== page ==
A little preface. In the late 1800’s, Indiana had some legislation to consider. It boiled down to the “squaring of a circle” which effectively put a value on pi (??) that was not correct. Go read the history, its actually a little sad.
The point of this is that reason eventually won out, and
So what is it that has put a proverbial bee in my proverbial bonnet?
A software group wants to effectively change the definition of UTC (a time standard) so as not to cause software to break, rather than, I dunno, fixing the software?
Current time on the planet is determined in a number of ways. A year isn’t defined as a fixed number of seconds, its when the earth returns to the same position in orbit as it was last year. There are roughly 31.5 million seconds in a year. The earth-sun system isn’t an isolated system, and some of this orbital kinetic energy is being transfered to other systems, or being lost to tidal forces and heating within the planet, ocean sloshing, atmospheric resistance … You get the idea. The system isn’t closed.
So, every now and then, to keep us with an approximately correct year, the geophysical union and others whom are the custodians of these bits of reality inject another second, a leap second, into the year.
I don’t really care that Oracle cluster server crashes when you do this. This is a software bug in Oracle’s system. Not a fundamental problem with the universe, and not one, certainly that should be patched by ignoring the physical universe around us.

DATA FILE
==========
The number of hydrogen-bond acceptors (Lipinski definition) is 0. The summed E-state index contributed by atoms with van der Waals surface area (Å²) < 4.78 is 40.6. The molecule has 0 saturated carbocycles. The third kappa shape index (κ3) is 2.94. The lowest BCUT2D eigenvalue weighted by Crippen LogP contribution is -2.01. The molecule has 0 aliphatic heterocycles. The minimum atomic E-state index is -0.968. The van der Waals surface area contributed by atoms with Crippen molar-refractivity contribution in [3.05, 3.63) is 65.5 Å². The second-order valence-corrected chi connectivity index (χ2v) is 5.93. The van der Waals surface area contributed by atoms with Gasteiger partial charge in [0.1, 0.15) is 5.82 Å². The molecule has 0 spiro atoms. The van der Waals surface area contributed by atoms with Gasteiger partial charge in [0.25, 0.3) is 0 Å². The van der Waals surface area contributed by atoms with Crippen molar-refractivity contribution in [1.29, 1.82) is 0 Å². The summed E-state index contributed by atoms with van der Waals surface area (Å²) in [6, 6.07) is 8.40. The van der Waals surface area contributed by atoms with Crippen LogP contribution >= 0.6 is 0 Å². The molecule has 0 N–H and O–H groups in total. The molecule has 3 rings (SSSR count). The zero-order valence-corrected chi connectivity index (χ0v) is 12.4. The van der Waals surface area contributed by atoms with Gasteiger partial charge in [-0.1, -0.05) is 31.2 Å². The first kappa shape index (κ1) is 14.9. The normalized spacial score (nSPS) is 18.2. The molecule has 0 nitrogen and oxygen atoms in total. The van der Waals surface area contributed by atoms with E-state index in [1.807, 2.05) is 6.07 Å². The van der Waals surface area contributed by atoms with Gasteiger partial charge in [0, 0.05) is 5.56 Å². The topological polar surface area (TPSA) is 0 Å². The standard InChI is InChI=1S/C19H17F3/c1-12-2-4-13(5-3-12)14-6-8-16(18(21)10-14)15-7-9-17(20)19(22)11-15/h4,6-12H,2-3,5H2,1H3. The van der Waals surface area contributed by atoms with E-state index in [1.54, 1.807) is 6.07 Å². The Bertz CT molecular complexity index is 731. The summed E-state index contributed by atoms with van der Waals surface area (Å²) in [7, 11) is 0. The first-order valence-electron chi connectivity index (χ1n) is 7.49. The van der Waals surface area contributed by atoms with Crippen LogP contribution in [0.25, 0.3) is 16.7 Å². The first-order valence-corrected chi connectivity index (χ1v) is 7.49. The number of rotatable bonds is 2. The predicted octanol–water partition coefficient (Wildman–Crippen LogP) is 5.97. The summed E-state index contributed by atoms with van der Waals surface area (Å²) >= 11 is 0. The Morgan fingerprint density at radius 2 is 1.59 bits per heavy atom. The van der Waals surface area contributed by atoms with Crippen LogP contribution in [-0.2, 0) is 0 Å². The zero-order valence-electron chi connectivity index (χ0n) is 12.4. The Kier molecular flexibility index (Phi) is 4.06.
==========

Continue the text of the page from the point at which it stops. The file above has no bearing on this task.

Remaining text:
This proposal, to eschew leap seconds in general, and allow UTC to deviate from UT in general, deserves only continuous heaping derision, not serious consideration.
You can’t patch the physics of the earth-sun system. You can patch the software. Lets do the latter, folks. Leave the precise determination of what a year means to the people whose job it is to measure and determine this.
Or soon we may be using ??=4, because, you know, that floating point math and transcendental numbers … they are just too hard for computers to do right. (read this part with the appropriate sarcastic inflections)